Archives of natural history, Volume 41 Pt 2 (2014)
The following papers and short notes have been formally accepted and published in Archives of natural history 41.2 in print and online in October 2014.
H. J. NOLTIE: Doryanthes excelsa and Rafflesia arnoldii: two “swagger prints” by Edward Smith Weddell (1796–1858), and the work of the Weddell family of engravers (1814–1852).
P. G. MOORE: Natural history in newspapers: Dugald Semple (1884–1964), Ayrshire naturalist and nature journalist.
F. E. VEGA, K. FISHER & T. WILLIS: Dorothea Eliza Smith, artist of “The Fruits of the Lima market”.
C. E. JARVIS & J. H. COOPER: Maidstone’s woodpecker – an unexpected bird specimen in the herbarium of Sir Hans Sloane.
D. R. CALDER: Axel Elof Jäderholm (1868–1927) of Sweden: educator, hydrozoan zoologist and cryptogamic botanist.
J. W. WILEY, S. FRAHNERT, R. AGUILERA ROMÁN & P. ECKHOFF: Juan Cristóbal Gundlach’s contributions to the knowledge of Puerto Rican birds and his influence on the development of natural history in Puerto Rico.
M. MASSETI & S. VAN DER MIJE: Squirrels from the Mariana Islands (south-western Pacific) in the “Naturalis” Biodiversity Center of Leiden, with notes on the mammalian fauna of this Micronesian archipelago.
M. LAWLER & S. A. RUBIN: “A Dissertation on Swallows” with comments on their migration by the eighteenth-century Maryland naturalist, Henry Callister.
A. M. LUCAS: The difficult provenance of Ferdinand von Mueller’s zoological specimens.
M. A. TAYLOR & H. S. TORRENS: An anonymous account of Mary Anning (1799–1847), fossil collector of Lyme Regis, England, published in Chambers’s journal in 1857, and its attribution to Frank Buckland (1826–1880), George Roberts (c.1804–1860) and William Buckland (1784–1856).
P. D. BRINKMAN & S. F. VIZCAINO: Clemente Onelli’s sketch map and his first-hand, retrospective account of an early fossil-hunting expedition along the Río Santa Cruz, southern Patagonia, 1888–1889.
G. N. H. WALLER: A review of nineteenth-century records of Sowerby’s beaked whale (Mesoplodon bidens).
B. WILLIAMS: The birth, death and resurrection of the “geneticologists”.
E. C. NELSON: Archibald Menzies’s visit to Isla del Coco, January 1795: addendum, Callicosta rugifolia (Müll. Hal.) Crosby.
A. ÖRSTAN: Two early nineteenth century uses of the term “evolution” to denote biological speciation.
L. K. OVERSTREET: The dates of the parts of Mark Catesby’s The natural history of Carolina … (London, 1731–1743 [1729–1747]).
H. J. NOLTIE: Doryanthes excelsa and Rafflesia arnoldii: two “swagger prints” by Edward Smith Weddell (1796–1858), and the work of the Weddell family of engravers (1814–1852)
Biographical details of a significant family firm of early nineteenth-century botanical engravers are presented for the first time; in particular for Henry Hopkins Weddell (1794–1838), his brother Edward Smith Weddell (1796–1858) and their step-father John Warner (?1753–?1819). Two large presentation engravings (“swagger prints”), both privately published in 1826, are discussed – Doryanthes excelsa made for Walter Frederick Campbell of Islay and Rafflesia arnoldii commissioned by Sir Thomas Stamford Raffles. Also discussed are botanical aspects of the two plants and the history of their representation; brief biographical details of Raffles and Campbell are also provided. A catalogue of the firm’s prints is appended.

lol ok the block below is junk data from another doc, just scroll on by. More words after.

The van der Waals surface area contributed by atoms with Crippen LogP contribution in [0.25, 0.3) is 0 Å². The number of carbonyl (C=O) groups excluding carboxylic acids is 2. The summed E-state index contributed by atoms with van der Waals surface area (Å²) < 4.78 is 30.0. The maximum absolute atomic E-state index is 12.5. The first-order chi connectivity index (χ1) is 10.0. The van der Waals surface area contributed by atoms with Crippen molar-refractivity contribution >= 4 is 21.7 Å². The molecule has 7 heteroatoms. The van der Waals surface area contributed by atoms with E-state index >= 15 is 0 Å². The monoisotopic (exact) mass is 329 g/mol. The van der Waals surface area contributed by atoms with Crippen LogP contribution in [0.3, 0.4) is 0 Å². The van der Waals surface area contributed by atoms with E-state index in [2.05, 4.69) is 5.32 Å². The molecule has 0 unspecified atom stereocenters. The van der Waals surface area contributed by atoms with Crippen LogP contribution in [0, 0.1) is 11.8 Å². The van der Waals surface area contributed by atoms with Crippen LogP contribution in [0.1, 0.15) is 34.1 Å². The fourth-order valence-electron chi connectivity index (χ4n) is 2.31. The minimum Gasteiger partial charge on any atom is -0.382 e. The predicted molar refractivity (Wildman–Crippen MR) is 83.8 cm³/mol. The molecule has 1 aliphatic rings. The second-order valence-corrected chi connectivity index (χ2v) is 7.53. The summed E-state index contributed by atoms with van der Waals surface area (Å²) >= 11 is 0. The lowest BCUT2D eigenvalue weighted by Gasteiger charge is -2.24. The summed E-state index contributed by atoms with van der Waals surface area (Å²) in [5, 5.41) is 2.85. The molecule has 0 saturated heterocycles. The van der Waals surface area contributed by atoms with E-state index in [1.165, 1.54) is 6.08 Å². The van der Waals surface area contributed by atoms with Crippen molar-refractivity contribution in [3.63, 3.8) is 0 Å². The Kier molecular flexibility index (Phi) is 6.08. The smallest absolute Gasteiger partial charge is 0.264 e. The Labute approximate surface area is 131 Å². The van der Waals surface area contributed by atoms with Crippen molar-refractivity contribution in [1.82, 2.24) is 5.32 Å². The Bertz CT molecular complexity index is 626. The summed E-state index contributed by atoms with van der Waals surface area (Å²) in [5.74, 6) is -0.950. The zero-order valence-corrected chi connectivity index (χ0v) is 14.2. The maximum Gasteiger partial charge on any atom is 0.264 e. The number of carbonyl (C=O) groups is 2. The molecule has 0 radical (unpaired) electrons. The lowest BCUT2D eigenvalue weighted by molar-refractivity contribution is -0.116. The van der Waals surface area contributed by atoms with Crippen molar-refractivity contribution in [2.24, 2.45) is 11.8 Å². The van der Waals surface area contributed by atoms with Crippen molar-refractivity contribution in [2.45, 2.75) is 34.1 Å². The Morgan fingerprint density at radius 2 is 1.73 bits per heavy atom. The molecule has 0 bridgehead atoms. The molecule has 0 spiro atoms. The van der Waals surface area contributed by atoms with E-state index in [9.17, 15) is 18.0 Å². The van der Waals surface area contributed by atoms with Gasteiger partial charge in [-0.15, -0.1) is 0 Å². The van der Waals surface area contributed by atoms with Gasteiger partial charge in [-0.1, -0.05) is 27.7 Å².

P. G. MOORE: Natural history in newspapers: Dugald Semple (1884–1964), Ayrshire naturalist and nature journalist
Dugald Semple (1884–1964), living in Ayrshire, Scotland, was a prolific twentieth-century author of books and articles in local newspapers on natural history, as well as on diet and simple living. Forsaking a conventional urban life he chose to live close to nature in rural surroundings. Espousing vegetarianism he emulated Thoreau, following for fifty years a Ghandi-like philosophy of simplicity while earning enough from his writings and lecturing to provide for what he could not grow himself. It was his life outdoors and his enthusiasm for the natural world that he imparted not only in the printed word, but also in lectures to all who were prepared to listen. He illustrated many of his articles with his own photographs, a collection of which survive as deteriorating glass-quarter-plate negatives and lantern slides, along with three decrepit, but extensive, scrapbooks of his personal press cuttings. These form the basis for his contribution to the popularization of natural history, which deserves to be more widely recognised.
F. E. VEGA, K. FISHER & T. WILLIS: Dorothea Eliza Smith, artist of “The Fruits of the Lima market”
An unpublished collection of watercolours entitled “The Fruits of the Lima market. BY MRS. E. Smith, between the years 1850 & “53” can be credited to Dorothea Eliza Smith (1804–1864), wife of the Scottish physician Archibald Smith (1797–1868) who published Peru as it is. The watercolours were once in the Crewe Hall library and were purchased by Paul and Rachel Mellon in 1957. They are now in the Oak Spring Garden Library in Virginia, USA. The identification of the artist has also revealed fascinating aspects in the life of the Smith family, including a tragedy at sea off the coast of Peru and a personal art collection that included works by van Dyck, Murillo, Jordaens, Andrea del Sarto, and Zurbara´n, among others.